Freedom: A History of US

Webisode 15. Segment 8
A Dream Deferred

Martin Luther King, Jr., is carried to his grave in a casket of polished African mahogany on a plain farm cart pulled by two mules. See It Now - Martin Luther King's Funeral The cart and the mules remind people that King's ancestors farmed America's land with courage and dignity. The mahogany symbolizes his African heritage. Weeping at the graveside are leaders from around the world, who have come to pay tribute to the man who has earned a Nobel prize with his message of love and brotherhood and peace. But at the very time King is being lowered into his grave, 130 cities are burning. The violence that Robert Kennedy helped quell in Indianapolis cannot be contained elsewhere. Rioters, looting and shooting, kill people and destroy homes and businesses. Sixty-five thousand troops are needed to end the riots. Most rioters are black; so are most of the victims. It doesn't make sense. When the fires cool, thirty-nine people are dead. Stokely Carmichael explains in racist terms, saying, "When white America killed Dr. King, she declared war on us."

Yet, though most people are thinking in racial terms, that concern is obscuring the real problem: the poverty in this prosperous land. Martin Luther King, Jr., had seen that. So had LBJ. Robert Kennedy realizes that America will never truly be a land of the free if some people are trapped in poverty and denied equal opportunities. Kennedy says he hopes to build a bridge between rich and poor. He decides to run for president. He energizes a young, dynamic following. See It Now - Robert F. Kennedy, Jr. But along with the cheers and excitement, there are pamphlets of hate. Then, just two months after Dr. King's funeral, Bobby wins the Democratic primary in California and South Dakota. There is cause for celebration. It is June 8, 1968, and he thanks a cheering crowd of supporters: "Here is California, the most urban state of any of the states of our Union. South Dakota, the most rural of any of the states of our Union. We were able to win them both. I think that we can end the divisions within the United States."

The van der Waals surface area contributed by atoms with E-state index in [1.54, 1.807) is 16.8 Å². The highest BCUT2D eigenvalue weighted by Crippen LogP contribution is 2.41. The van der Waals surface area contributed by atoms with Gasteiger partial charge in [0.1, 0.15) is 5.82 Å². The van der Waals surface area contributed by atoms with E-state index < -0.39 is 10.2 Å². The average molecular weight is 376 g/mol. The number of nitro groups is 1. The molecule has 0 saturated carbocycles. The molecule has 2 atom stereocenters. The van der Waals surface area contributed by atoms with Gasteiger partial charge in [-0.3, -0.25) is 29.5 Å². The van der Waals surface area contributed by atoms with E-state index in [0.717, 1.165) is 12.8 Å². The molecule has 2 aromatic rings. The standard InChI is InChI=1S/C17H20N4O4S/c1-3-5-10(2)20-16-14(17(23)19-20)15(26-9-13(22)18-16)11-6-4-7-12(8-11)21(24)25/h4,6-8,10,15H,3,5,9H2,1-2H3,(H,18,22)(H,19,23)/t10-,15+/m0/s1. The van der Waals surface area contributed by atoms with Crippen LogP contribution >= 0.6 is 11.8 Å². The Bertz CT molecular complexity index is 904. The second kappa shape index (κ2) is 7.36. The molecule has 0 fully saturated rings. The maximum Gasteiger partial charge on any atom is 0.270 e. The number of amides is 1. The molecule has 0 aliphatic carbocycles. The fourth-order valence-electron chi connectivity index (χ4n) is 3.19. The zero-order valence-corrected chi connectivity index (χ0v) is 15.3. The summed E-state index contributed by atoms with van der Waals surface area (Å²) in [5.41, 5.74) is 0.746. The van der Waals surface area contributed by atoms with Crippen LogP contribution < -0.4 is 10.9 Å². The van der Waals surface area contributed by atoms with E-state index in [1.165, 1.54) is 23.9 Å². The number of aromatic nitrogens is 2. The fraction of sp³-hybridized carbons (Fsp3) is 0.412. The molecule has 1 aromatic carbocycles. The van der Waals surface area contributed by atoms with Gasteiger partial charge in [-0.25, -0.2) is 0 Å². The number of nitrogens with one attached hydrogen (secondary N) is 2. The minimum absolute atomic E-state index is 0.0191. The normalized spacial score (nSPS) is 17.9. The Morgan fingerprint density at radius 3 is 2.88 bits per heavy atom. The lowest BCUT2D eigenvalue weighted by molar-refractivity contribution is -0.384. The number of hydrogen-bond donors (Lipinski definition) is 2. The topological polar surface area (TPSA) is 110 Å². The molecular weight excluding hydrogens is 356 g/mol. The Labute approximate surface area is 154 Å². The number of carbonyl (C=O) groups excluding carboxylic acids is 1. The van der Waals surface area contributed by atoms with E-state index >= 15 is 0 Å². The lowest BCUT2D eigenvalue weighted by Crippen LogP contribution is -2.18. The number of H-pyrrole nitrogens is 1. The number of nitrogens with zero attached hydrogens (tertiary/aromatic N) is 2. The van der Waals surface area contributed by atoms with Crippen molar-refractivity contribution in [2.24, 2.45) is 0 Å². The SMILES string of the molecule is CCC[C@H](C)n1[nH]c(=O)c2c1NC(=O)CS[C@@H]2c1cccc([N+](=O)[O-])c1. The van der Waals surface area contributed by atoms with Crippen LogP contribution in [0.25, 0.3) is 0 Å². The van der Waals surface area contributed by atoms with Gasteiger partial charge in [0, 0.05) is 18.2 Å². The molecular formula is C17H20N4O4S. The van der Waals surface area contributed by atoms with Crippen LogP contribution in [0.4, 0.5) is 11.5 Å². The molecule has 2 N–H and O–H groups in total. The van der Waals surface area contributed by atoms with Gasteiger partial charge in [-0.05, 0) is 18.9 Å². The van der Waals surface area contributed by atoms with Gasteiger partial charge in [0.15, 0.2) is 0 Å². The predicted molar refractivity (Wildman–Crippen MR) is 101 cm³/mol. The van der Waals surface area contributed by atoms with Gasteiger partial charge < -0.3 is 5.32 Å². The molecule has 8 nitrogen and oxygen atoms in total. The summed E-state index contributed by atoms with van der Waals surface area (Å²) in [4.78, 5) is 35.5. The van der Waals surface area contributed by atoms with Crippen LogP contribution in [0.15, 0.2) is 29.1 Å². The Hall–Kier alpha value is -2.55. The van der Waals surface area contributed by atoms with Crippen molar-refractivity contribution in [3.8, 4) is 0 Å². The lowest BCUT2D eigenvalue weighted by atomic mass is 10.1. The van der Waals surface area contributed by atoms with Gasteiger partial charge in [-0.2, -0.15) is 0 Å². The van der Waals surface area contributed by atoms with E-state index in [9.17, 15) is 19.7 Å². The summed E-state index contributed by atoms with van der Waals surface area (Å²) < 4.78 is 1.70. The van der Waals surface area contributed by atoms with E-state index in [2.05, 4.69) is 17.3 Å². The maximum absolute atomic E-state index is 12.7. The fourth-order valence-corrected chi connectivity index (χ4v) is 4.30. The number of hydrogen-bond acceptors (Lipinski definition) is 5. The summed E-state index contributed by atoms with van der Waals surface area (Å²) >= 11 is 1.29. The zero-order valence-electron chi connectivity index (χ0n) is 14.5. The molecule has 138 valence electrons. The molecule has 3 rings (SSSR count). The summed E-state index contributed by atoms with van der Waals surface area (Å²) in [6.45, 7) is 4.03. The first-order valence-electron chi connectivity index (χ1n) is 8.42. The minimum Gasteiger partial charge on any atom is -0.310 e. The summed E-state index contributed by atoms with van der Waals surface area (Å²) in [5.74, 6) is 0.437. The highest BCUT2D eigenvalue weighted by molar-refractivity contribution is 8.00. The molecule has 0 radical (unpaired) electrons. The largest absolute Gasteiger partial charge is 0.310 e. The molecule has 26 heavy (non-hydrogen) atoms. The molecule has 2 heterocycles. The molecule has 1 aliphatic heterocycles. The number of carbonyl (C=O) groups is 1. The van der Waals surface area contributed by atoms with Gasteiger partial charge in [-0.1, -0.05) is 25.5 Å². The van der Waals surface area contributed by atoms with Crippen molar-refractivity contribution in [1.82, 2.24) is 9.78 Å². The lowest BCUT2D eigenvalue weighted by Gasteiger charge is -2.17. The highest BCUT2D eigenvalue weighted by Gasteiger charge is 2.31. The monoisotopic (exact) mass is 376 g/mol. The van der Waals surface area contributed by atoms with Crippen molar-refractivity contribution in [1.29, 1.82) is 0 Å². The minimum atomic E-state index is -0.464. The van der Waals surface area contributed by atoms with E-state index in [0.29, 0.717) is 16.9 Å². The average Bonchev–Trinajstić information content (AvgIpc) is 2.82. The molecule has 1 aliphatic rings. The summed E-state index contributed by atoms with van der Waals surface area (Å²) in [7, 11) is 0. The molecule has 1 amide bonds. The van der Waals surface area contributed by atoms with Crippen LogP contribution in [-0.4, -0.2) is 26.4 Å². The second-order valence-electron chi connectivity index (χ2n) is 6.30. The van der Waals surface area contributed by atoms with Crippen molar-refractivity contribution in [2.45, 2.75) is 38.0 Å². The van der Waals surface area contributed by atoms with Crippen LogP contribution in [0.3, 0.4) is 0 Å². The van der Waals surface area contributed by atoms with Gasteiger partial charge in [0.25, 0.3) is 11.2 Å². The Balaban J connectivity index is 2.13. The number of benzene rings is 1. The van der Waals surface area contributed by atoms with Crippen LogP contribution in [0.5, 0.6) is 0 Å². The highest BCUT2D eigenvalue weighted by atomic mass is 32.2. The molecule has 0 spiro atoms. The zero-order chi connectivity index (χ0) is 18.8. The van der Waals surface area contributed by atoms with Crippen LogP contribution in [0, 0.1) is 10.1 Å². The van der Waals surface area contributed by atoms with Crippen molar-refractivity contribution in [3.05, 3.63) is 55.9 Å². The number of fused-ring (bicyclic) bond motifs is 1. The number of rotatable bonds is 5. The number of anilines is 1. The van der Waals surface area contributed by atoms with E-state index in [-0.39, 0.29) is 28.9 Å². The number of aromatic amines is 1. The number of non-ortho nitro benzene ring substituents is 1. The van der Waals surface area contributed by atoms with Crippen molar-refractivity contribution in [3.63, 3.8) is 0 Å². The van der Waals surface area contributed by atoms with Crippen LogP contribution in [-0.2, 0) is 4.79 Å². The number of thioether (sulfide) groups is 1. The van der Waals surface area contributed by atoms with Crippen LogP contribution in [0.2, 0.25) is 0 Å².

Then Robert Kennedy, heading for a press conference, takes a short cut through the hotel kitchen. He is confronted by Sirhan Sirhan, a man born in Jerusalem who hates Kennedy for his support of Israel. A shot rings out—and the man who might have been president is dead. It is the violent end of an era that was intended to be nonviolent.

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